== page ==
Jonathan Groff Says ‘Playing Gay’ is in the Eye of the Beholder

Glee actor Jonathan Groff says he was not fazed by Ramin Satoodeh's article saying he was unconvincing as a straight character, in a new interview with the L.A. Times:

GroffTo be honest, I feel the same way now as I did then. Here's the deal — I go to my auditions and plug away and try and do my best. People are going to say whatever they're going to say about your performance, and at the end of the day, you can't let that stuff affect you. Everyone is entitled to his opinion, and it started a lot of good conversations probably. All I can do is laugh and keep moving forward. Sexuality is such an interesting thing. Unless you're playing a very effeminate person, a stereotypical queen, it's hard to say what it means to play gay.

Groff also says he's fine with actors staying in the closet if that makes them more confortable:

Ultimately everyone has their own journey. The more people that come out the better, because it makes it easier for the next generation of people coming out, and it makes [straight] people more comfortable with it, the more people they know. But at the end of the day, if people don't want to come out, it's their personal choice. I feel really blessed to be living in 2012. Certainly there's a long way to go, but I feel really positive about how, even in the last 10 years, being gay has become more accepted.

Groff is starring alongside Alfred Molina in the play 'Red' and Kelsey Grammer in the TV series 'Boss'.


  1. Jmac says

    He wasn’t at all convincing as a straight character on Glee. Actors should know their limitations. We all have them, there’s nothing wrong with it but you need to be aware of your own.

  2. GregV says

    I don’t think he necessarily IS a “straight character” on GLEE. His flirtation with Rachel was eventually revealed to be a ploy to lure her into his social sphere so that he could secretly scheme to reconnect her with her birth mother. Whether Jesse Saint-James is actually gay, straight or bi has not yet been revealed in the dialog and, since he was faking his romantic interest in Rachel in any case, his orientation has not yet even been relevant to the storyline.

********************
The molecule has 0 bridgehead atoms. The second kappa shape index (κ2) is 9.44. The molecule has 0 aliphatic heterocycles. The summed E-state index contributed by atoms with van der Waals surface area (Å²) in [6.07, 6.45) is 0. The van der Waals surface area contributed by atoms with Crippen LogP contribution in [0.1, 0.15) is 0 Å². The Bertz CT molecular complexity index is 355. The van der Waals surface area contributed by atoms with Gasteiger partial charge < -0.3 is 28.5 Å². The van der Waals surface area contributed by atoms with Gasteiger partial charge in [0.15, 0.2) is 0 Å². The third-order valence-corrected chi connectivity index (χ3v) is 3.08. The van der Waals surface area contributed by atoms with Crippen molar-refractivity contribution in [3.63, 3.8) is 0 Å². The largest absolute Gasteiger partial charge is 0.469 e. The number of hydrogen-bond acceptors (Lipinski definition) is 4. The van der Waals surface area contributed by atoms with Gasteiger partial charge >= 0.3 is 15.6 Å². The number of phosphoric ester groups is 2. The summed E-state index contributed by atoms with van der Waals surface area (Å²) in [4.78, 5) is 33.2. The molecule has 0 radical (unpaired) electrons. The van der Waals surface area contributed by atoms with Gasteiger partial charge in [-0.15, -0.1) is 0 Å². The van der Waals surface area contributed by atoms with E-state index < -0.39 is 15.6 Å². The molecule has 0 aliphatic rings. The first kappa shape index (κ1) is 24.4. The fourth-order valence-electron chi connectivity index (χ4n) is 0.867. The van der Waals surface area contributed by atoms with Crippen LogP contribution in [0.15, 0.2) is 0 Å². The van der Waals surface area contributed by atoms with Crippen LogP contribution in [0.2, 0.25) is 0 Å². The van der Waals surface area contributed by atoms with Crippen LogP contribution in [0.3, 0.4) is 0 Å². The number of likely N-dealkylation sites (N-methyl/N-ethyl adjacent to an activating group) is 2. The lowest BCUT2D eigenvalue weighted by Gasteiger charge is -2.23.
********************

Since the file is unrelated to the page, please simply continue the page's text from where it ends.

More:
3. Mykelb says

    Please. If anyone has watched SNL they know the “effeminate heterosexual” skit. As we all know the Kinsey scale is 0 to 6. I don’t know any 0s or 1s and I have lived around the world with military men.

  4. says

    I’m certainly getting to like this man. He’s insightful, well spoken and certainly enjoyable to watch perform.

    The Ramin Satoodeh’s of the world make such a clear point; that without the false elevation of negative critiques, of which, he and so many others are hardly masters, they would have no career at all.

  5. Soledad says

    I do not care if he is gay, it’s beautiful.I’m in love with him, sex is not important to me, I just want to fall in love every day

  6. Patoodeh says

    Wasn’t that the same article where Satoodeh jumped Sean Hayes for not being convincingly masculine in “Promises, Promises”? Because that happened more than two years ago. It’s not exactly a recent occurrence.

    If it were, if Satoodeh were continuing with that meme here two years later, I’d say he deserved some kind of kicking, the fact that he’s a homosexual Iranian-American from Texas notwithstanding.

  7. Molc says

    All Ramin Satoodeh did is show what a bigot’s attitude to the entertainment industry looks like. Jonathan Groff is very

  8. aneas taint says

    Not only can he NOT play straight in Glee, for whatever reason, he barely plays in anything at all.